Forget the navy, if you really want to see the world join an organised crime ring and start stealing cars
Beautiful women, fast cars, exotic locations, big guns, witty one-liners and of course lots of lovely lucre... Ah, the glamorous life of a career criminal. If the likes of Guy Ritchie and Quentin Tarantino are to be believed we law-abiding folk are the real mugs and our lives would be so much more interesting (albeit possibly shorter) if only we'd pick up the odd shootah or steel some hot wheels.
Well thanks to Driv3r you now have a chance to sample the good life as a villain, albeit all in a good cause. Playing an undercover cop posing as a getaway driver, you get to tear up the tarmac in a variety of sporty four- and two-wheeled numbers before spending the evening socialising in the more fashionable parts of Miami, Istanbul and Nice. Well that's the theory, at least, because Glu Mobile's adaptation of the similarly named console game doesn't actually manage to convey too much of this.
Driv3r does try hard to make you feel like you're playing a part in some dark cop thriller, with a sinuous storyline that nicely stitches together the short episodes of action. But in action, there's little difference between any of the missions that you're tasked with. Falling into three broad categories (driving somewhere against the clock, driving someone else off the road, escorting a colleague's car), it's not a game that stands up to extended periods of play. Better suited to brief five-minute bursts, it's mildly entertaining at best.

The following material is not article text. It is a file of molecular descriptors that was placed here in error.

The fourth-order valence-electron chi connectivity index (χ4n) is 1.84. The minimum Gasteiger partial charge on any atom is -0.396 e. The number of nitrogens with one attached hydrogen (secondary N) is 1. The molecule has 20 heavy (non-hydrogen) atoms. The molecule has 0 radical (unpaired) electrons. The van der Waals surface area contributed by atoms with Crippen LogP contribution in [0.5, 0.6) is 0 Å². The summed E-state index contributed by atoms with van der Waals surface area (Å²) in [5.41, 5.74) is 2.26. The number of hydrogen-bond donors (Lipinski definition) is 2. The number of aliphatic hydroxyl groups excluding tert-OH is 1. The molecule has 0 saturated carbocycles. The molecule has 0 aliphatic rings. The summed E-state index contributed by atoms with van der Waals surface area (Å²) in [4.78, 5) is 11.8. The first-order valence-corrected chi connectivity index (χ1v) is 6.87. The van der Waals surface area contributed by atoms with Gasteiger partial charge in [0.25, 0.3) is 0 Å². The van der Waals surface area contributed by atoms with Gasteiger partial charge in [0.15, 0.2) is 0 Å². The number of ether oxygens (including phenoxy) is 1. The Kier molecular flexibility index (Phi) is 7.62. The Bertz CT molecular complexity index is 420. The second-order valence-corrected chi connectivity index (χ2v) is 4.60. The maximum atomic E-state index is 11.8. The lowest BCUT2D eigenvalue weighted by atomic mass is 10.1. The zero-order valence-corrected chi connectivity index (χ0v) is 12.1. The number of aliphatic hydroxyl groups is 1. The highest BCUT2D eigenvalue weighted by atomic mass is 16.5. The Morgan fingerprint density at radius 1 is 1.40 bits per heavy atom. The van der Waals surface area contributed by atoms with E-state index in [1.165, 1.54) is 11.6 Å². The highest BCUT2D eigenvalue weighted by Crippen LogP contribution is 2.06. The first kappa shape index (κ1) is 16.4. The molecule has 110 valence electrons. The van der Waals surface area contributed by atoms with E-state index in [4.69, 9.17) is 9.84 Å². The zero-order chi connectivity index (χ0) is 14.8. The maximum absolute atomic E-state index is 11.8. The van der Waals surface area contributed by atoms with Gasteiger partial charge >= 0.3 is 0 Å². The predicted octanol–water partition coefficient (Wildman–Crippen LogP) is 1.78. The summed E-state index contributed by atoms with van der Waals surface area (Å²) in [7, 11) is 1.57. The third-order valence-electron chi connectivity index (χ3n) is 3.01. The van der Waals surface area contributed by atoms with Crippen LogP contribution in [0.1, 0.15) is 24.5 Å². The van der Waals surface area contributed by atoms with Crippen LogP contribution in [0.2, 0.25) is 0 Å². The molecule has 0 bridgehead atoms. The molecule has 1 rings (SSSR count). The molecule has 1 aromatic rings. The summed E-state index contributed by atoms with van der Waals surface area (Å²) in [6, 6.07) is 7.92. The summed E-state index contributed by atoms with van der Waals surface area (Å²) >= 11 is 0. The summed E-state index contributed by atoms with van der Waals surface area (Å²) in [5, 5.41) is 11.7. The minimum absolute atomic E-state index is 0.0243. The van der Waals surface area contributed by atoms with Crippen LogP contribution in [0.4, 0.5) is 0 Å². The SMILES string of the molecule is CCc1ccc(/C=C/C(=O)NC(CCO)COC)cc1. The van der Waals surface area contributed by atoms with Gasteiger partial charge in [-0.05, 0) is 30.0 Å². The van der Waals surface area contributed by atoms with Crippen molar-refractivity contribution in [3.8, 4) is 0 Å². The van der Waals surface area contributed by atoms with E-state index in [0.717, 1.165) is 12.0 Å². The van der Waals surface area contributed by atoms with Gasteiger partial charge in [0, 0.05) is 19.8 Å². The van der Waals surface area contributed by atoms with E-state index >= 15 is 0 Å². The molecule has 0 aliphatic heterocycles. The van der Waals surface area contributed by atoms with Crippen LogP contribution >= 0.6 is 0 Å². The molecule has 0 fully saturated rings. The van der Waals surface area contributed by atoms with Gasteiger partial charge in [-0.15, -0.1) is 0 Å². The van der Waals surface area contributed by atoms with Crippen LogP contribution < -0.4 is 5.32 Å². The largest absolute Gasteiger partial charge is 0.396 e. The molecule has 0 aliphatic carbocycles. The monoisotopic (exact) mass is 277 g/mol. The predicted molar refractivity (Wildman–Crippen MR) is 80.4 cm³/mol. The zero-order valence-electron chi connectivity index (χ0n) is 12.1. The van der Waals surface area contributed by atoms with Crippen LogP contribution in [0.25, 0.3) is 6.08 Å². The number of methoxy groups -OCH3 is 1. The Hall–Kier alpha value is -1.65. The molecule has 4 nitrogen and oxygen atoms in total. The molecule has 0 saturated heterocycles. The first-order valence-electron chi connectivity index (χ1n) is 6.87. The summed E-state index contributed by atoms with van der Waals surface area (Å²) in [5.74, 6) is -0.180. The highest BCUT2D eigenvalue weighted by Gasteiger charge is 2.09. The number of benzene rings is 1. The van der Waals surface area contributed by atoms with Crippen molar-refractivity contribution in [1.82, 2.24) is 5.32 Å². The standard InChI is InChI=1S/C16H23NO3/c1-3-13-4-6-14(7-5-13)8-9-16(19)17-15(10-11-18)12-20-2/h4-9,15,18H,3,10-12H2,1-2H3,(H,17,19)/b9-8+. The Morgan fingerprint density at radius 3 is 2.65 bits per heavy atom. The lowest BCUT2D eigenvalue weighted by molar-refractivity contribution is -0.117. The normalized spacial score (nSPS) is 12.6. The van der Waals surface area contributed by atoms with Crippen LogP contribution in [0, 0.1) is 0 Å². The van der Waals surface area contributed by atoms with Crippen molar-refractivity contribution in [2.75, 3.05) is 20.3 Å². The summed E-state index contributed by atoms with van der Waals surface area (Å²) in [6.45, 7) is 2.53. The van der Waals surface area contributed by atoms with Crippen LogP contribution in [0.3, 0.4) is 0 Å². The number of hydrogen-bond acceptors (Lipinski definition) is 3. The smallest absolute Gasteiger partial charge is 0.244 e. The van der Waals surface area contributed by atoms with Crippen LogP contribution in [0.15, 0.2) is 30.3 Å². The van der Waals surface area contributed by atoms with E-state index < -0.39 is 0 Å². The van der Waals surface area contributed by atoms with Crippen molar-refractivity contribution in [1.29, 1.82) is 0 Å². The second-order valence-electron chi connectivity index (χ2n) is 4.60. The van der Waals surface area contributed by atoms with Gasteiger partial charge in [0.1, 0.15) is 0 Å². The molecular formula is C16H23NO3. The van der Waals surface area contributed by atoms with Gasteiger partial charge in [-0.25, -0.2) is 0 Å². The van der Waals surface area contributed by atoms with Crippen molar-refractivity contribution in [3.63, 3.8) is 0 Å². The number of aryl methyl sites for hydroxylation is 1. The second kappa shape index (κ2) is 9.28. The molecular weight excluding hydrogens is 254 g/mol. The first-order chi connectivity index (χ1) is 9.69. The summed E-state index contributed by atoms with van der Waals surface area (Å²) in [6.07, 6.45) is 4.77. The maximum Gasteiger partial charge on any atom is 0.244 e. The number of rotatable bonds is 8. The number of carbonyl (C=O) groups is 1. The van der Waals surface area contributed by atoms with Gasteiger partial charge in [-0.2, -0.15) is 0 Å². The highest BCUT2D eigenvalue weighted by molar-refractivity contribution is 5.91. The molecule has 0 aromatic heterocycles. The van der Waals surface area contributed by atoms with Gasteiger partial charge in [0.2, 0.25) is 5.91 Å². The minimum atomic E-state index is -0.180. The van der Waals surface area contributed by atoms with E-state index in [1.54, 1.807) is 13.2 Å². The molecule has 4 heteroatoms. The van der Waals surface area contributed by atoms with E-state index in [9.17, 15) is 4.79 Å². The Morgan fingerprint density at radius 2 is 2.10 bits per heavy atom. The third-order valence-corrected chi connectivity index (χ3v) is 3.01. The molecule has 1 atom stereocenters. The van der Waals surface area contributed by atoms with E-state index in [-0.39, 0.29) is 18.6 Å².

Perhaps the most fun is to be had with the car-jacking option, something that's straight out of another famous video game Grand Theft Auto. Damage your car too much and you can simply hop out and commandeer anything else you see on the road, ranging from police cruisers and trucks to motorcycles and high-performance V8s. Each vehicle has its own particular handling characteristics and although a slightly clumsy steering system does its best to make them feel the same, you can detect some variation.
Considering that driving is the core element of Driv3r, though this isn't quite good enough and the handling is certainly not accomplished enough to compete with the more serious racing game pack. Hence, if you can do without the action-flick storyline, pick up Colin McRae 2004 instead, a game that features the same top-down view but offers a more enjyoable ride. Then again, if you're less bothered about heavy-handling and would rather play at being light-fingered there's probably just about enough here to make it worth your while.